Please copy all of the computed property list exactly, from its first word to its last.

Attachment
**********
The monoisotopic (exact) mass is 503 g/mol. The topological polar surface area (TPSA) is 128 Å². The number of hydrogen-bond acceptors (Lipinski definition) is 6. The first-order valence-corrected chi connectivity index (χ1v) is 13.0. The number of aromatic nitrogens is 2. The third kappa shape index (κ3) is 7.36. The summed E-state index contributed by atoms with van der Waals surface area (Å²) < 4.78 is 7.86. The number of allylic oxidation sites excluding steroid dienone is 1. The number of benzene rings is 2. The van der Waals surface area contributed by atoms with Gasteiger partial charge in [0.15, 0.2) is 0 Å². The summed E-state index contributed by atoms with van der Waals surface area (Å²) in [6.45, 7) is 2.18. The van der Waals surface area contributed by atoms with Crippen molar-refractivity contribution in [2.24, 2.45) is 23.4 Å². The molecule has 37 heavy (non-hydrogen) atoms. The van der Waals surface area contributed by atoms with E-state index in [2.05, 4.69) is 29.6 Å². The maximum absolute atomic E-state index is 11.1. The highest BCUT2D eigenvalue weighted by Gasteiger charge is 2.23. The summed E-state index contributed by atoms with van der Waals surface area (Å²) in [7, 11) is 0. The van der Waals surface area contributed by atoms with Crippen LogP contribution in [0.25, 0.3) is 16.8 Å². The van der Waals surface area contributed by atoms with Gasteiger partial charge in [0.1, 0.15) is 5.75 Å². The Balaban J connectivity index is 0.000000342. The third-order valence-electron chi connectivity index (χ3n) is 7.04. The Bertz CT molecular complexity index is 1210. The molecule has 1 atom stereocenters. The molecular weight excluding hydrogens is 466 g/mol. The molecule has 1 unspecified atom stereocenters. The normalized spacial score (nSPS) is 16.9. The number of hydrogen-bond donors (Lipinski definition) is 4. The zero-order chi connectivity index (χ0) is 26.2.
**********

The monoisotopic (exact) mass is 503 g/mol. The topological polar surface area (TPSA) is 128 Å². The number of hydrogen-bond acceptors (Lipinski definition) is 6. The first-order valence-corrected chi connectivity index (χ1v) is 13.0. The number of aromatic nitrogens is 2. The third kappa shape index (κ3) is 7.36. The summed E-state index contributed by atoms with van der Waals surface area (Å²) < 4.78 is 7.86. The number of allylic oxidation sites excluding steroid dienone is 1. The number of benzene rings is 2. The van der Waals surface area contributed by atoms with Gasteiger partial charge in [0.15, 0.2) is 0 Å². The summed E-state index contributed by atoms with van der Waals surface area (Å²) in [6.45, 7) is 2.18. The van der Waals surface area contributed by atoms with Crippen molar-refractivity contribution in [2.24, 2.45) is 23.4 Å². The molecule has 37 heavy (non-hydrogen) atoms. The van der Waals surface area contributed by atoms with E-state index in [2.05, 4.69) is 29.6 Å². The maximum absolute atomic E-state index is 11.1. The highest BCUT2D eigenvalue weighted by Gasteiger charge is 2.23. The summed E-state index contributed by atoms with van der Waals surface area (Å²) in [7, 11) is 0. The van der Waals surface area contributed by atoms with Crippen LogP contribution in [0.25, 0.3) is 16.8 Å². The van der Waals surface area contributed by atoms with Gasteiger partial charge in [0.1, 0.15) is 5.75 Å². The Balaban J connectivity index is 0.000000342. The third-order valence-electron chi connectivity index (χ3n) is 7.04. The Bertz CT molecular complexity index is 1210. The molecule has 1 atom stereocenters. The molecular weight excluding hydrogens is 466 g/mol. The molecule has 1 unspecified atom stereocenters. The normalized spacial score (nSPS) is 16.9. The number of hydrogen-bond donors (Lipinski definition) is 4. The zero-order chi connectivity index (χ0) is 26.2.